Aidan Eyakuze Cost of raw materials for the plastic revolution?

Fascinating, but I wonder if a plastic future will be affordable. I might be a victim of the Peak Oil hype (that supplies will peak sometime between 2010 and 2020 and begin to decline thereafter, permanently). But if the hype is even half true, can we not expect the price of plastics, based as they are on the price of the raw material (crude oil), to increase inexorably? Unless of course plastics can be made cheaply (in both material and energy terms) from something else. Any ideas?
Posted: 7 August 2008 at 08:12

Doug Vining RE: Cost of raw materials for the plastic ...

The future of plastics lies in organic polymers, such as OLED displays and lighting, and nano-construction methods, which change the manufacturing costs substantially.
Posted: 7 August 2008 at 08:30

Wolfgang Grulke RE: RE: Cost of raw materials for the plas...

I presume organic polymers are not dependent on oil?!
Posted: 7 August 2008 at 08:53

Doug Vining Brewing Spandex

“A company called Genomatica, based in San Diego, says that it can make the key ingredient in spandex from sugar, and do so at a cost that competes with current chemical processes, which use fossil fuels. It has developed genetically engineered E. coli bacteria that excrete a chemical called 1,4-butanediol, or BDO, which is used to make a number of products, including textiles, car parts, and pharmaceuticals.”
http://www.technologyreview.com/business/22732/
Posted: 5 June 2009 at 16:33

Doug Vining Organic memory

Organic flash memory developed

Researchers at the University of Tokyo have developed a non-volatile memory that has the same basic structure as a flash memory but is made from cheap, flexible, organic materials.

http://www.twine.com/item/12zwg7fzg-1l0/organic-flash-memory-developed
Posted: 11 January 2010 at 19:13

Doug Vining Start of the plastic computer revolution

Could this be the start of a revolution in computing design and manufacture, where the basic components are cheap, printed plastic materials?

Simple processors will be easy to fabricate compared to traditional silicon methods, and could find their way into all sorts of disposable goods, from toys to food containers.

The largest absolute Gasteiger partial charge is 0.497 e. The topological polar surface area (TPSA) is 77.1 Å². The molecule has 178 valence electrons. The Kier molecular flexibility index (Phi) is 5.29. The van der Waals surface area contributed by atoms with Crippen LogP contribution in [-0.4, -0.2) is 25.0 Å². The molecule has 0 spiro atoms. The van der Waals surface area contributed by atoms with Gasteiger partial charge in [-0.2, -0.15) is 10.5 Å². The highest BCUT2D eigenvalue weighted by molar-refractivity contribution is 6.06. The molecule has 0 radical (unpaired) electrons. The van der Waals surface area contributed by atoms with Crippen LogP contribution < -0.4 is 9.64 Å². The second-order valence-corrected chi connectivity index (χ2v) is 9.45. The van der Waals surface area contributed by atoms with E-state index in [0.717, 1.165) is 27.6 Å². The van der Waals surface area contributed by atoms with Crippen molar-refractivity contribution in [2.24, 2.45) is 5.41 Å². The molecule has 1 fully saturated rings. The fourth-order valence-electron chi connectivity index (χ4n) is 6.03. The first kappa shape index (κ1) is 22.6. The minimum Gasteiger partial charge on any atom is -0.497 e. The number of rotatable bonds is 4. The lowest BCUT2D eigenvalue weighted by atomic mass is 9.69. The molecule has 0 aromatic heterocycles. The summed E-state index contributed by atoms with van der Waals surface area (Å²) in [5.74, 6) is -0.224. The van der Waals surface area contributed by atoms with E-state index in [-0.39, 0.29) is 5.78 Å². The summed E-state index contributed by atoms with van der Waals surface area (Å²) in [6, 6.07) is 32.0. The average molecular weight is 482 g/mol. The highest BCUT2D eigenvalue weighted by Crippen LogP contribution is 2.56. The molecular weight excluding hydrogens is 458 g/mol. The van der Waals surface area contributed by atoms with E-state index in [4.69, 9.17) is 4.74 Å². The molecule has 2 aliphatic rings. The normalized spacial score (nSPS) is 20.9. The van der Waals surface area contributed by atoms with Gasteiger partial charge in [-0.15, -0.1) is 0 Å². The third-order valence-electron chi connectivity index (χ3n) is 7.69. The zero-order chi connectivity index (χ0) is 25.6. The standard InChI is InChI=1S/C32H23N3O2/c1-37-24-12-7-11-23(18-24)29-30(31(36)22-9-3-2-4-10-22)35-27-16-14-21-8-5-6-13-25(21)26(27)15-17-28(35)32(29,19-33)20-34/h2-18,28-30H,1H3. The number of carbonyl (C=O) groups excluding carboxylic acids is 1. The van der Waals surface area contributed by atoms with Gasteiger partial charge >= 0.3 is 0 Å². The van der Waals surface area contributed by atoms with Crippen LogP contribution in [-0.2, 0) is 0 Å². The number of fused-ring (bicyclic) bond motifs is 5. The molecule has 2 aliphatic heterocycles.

A FuturesForum post (titled: "Start of the plastic computer revolution") refers to this MindBullet. The full FuturesForum post can be read here: http://www.futureworld.org/PublicZone/FuturesForum/BlogDetails.aspx?PostID=aed425dc-480d-45e5-ac82-d0b771a2f985
Posted: 25 March 2011 at 09:26

Doug Vining See-through memory chips

Imagine a day when a rolled up piece of plastic is actually a fully functioning tablet computer. That day is not so far off, thanks to new flexible transparent memory chips. When the screen is the memory as well as the screen, things just become much simpler to manufacture in an integrated fashion.
A FuturesForum post (titled: "See-through memory chips") refers to this MindBullet. The full FuturesForum post can be read here: http://www.futureworld.org/PublicZone/FuturesForum/BlogDetails.aspx?PostID=97ff2acf-76a9-4dbf-b0f6-bb9f3580938a
Posted: 29 March 2012 at 17:09

Doug Vining Plastic electronics

Plastic electronics just got a whole lot more interesting. This lab demo is a flexible, pressure-sensitive and light-emitting film that could lead the way to new interfaces.
A FuturesForum post (titled: "Plastic electronics") refers to this MindBullet. The full FuturesForum post can be read here: http://www.futureworld.org/PublicZone/FuturesForum/BlogDetails.aspx?PostID=c067dad8-43ad-4b3f-8d9d-fe7c7de91c3c
Posted: 22 July 2013 at 11:09
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